The bacterium was sensitive to 0/129 vibriostat, sulfadimethoxine/ormetoprim, streptomycin, chloramphenicol, gentamycin, tetracycline, chlortetracycline and oxytetracycline, while resistant to sulfadiazine. The MIC of oxytetracycline was 0.25 ppm for the CPMC isolate, 0.50 ppm for ATCC 17911 and 0.12 ppm for ATCC 29687. The MBC for all three isolates was greater than 32 ppm, the highest concentration tested (Hawke et al., 1987).

Mean muscle concentrations of oxytetracycline were less than 0.25 ppm (limit of assay sensitivity) while mean liver concentrations ranged from 0.54 to 1.97 ppm. The oxytetracycline concentrations of the gastrointestinal (GO tract contents on 19 and 26 October were approximately 150-200 times greater than the respective liver values. Oxytetracycline was not detectable in fish from ponds in which feeding activity had ceased prior to or soon after therapy was initiated.

Histopathological changes in the spleen and liver were as follows: extensive, acute multifocal necrosis of the splenic lymphoid tissue characterized by a loss of cells, coagulation necrosis, karyorrhexis and large colonies of bacteria; and a moderate, acute multifocal necrosis of the hepatocytes with prominent karyorrhexis. Rod-shaped bacteria were visible in the sinusoids and within the hepatic vessels. This was accompanied by acute multifocal necrosis of the pancreatic tissue with reduced size and loss of zymogen granules. Inflammatory cellular accumulations were not present. Relatively large areas of the liver exhibited hyperplasia of the reticuloendothelial cells lining the hepatic sinusoides (Hawke et al., 1987).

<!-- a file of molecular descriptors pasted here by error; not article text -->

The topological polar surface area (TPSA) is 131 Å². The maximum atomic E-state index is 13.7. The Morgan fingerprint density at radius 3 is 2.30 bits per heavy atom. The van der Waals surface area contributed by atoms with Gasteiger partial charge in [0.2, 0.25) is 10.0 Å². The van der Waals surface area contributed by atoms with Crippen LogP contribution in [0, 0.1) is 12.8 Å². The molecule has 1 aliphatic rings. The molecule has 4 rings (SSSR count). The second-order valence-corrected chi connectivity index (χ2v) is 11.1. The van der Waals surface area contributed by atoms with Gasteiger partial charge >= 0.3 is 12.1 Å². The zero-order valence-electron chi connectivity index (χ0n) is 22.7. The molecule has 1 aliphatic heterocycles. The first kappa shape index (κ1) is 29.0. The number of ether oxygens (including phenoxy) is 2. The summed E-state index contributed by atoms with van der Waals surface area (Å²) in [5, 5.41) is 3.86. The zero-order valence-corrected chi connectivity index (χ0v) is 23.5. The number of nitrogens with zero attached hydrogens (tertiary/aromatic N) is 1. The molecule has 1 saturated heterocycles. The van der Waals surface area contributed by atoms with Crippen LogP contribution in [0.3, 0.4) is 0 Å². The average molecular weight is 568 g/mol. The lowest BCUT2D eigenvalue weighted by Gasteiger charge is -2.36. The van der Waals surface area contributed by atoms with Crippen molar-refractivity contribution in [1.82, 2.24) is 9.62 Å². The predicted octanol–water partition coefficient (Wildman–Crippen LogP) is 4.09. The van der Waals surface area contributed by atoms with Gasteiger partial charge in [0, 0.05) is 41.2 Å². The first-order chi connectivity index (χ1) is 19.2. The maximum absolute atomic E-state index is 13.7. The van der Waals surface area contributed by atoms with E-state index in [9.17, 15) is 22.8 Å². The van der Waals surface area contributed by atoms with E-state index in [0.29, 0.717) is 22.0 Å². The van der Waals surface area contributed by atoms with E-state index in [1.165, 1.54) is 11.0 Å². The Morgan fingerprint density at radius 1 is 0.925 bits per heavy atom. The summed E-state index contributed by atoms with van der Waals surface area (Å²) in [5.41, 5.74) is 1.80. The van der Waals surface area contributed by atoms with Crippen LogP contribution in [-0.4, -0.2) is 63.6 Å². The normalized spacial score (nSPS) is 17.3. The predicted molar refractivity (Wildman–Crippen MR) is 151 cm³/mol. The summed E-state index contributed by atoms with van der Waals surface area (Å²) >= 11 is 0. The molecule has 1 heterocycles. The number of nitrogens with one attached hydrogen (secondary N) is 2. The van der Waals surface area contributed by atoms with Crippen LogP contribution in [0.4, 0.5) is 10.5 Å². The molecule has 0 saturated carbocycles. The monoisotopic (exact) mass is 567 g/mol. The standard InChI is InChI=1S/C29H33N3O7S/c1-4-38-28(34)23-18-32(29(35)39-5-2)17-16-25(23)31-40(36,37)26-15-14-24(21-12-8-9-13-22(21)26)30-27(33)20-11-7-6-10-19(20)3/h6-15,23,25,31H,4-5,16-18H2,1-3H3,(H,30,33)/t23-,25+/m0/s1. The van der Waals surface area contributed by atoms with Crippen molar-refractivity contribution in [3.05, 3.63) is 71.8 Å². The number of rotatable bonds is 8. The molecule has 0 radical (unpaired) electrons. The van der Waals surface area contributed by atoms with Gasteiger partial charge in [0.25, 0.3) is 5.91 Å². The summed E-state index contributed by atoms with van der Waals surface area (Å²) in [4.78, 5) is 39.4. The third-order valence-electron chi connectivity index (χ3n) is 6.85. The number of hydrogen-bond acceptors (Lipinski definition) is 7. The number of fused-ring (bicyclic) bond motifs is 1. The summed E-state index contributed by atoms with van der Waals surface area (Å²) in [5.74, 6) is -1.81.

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John P. Hawke, MS